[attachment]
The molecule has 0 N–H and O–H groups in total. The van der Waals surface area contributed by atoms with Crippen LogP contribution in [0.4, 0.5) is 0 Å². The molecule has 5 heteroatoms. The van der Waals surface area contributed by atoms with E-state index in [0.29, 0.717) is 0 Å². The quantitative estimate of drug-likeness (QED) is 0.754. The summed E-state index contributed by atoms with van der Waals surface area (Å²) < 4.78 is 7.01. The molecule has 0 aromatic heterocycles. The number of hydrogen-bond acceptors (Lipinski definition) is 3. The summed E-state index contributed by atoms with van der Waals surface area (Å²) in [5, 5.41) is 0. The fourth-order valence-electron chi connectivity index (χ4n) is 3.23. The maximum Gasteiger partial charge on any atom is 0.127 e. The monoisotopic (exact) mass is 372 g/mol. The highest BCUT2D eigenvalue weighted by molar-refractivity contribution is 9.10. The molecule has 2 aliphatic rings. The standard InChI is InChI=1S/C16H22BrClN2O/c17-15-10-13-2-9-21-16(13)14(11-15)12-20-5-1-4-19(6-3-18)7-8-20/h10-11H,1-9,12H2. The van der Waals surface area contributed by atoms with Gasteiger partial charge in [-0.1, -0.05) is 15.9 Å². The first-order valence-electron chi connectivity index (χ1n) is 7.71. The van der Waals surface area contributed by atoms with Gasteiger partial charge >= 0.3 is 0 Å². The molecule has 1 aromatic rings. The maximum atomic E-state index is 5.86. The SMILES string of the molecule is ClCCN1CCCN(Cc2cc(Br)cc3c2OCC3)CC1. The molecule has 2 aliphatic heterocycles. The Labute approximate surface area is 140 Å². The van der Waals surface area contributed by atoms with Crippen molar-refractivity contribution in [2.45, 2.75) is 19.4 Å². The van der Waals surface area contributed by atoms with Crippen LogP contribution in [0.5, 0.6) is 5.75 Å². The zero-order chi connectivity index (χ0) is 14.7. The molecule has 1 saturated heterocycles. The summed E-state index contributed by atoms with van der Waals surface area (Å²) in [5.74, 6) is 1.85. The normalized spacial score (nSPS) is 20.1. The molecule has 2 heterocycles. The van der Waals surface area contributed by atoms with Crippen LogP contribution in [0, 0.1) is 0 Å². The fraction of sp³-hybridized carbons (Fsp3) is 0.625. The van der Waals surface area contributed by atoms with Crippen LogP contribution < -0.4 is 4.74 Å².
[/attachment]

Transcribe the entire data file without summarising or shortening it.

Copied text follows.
The molecule has 0 N–H and O–H groups in total. The van der Waals surface area contributed by atoms with Crippen LogP contribution in [0.4, 0.5) is 0 Å². The molecule has 5 heteroatoms. The van der Waals surface area contributed by atoms with E-state index in [0.29, 0.717) is 0 Å². The quantitative estimate of drug-likeness (QED) is 0.754. The summed E-state index contributed by atoms with van der Waals surface area (Å²) < 4.78 is 7.01. The molecule has 0 aromatic heterocycles. The number of hydrogen-bond acceptors (Lipinski definition) is 3. The summed E-state index contributed by atoms with van der Waals surface area (Å²) in [5, 5.41) is 0. The fourth-order valence-electron chi connectivity index (χ4n) is 3.23. The maximum Gasteiger partial charge on any atom is 0.127 e. The monoisotopic (exact) mass is 372 g/mol. The highest BCUT2D eigenvalue weighted by molar-refractivity contribution is 9.10. The molecule has 2 aliphatic rings. The standard InChI is InChI=1S/C16H22BrClN2O/c17-15-10-13-2-9-21-16(13)14(11-15)12-20-5-1-4-19(6-3-18)7-8-20/h10-11H,1-9,12H2. The van der Waals surface area contributed by atoms with Gasteiger partial charge in [-0.1, -0.05) is 15.9 Å². The first-order valence-electron chi connectivity index (χ1n) is 7.71. The van der Waals surface area contributed by atoms with Gasteiger partial charge >= 0.3 is 0 Å². The molecule has 1 aromatic rings. The maximum atomic E-state index is 5.86. The SMILES string of the molecule is ClCCN1CCCN(Cc2cc(Br)cc3c2OCC3)CC1. The molecule has 2 aliphatic heterocycles. The Labute approximate surface area is 140 Å². The van der Waals surface area contributed by atoms with Crippen molar-refractivity contribution in [2.45, 2.75) is 19.4 Å². The van der Waals surface area contributed by atoms with Crippen LogP contribution in [0.5, 0.6) is 5.75 Å². The zero-order chi connectivity index (χ0) is 14.7. The molecule has 1 saturated heterocycles. The summed E-state index contributed by atoms with van der Waals surface area (Å²) in [5.74, 6) is 1.85. The normalized spacial score (nSPS) is 20.1. The molecule has 2 heterocycles. The van der Waals surface area contributed by atoms with Crippen LogP contribution in [0, 0.1) is 0 Å². The fraction of sp³-hybridized carbons (Fsp3) is 0.625. The van der Waals surface area contributed by atoms with Crippen LogP contribution < -0.4 is 4.74 Å².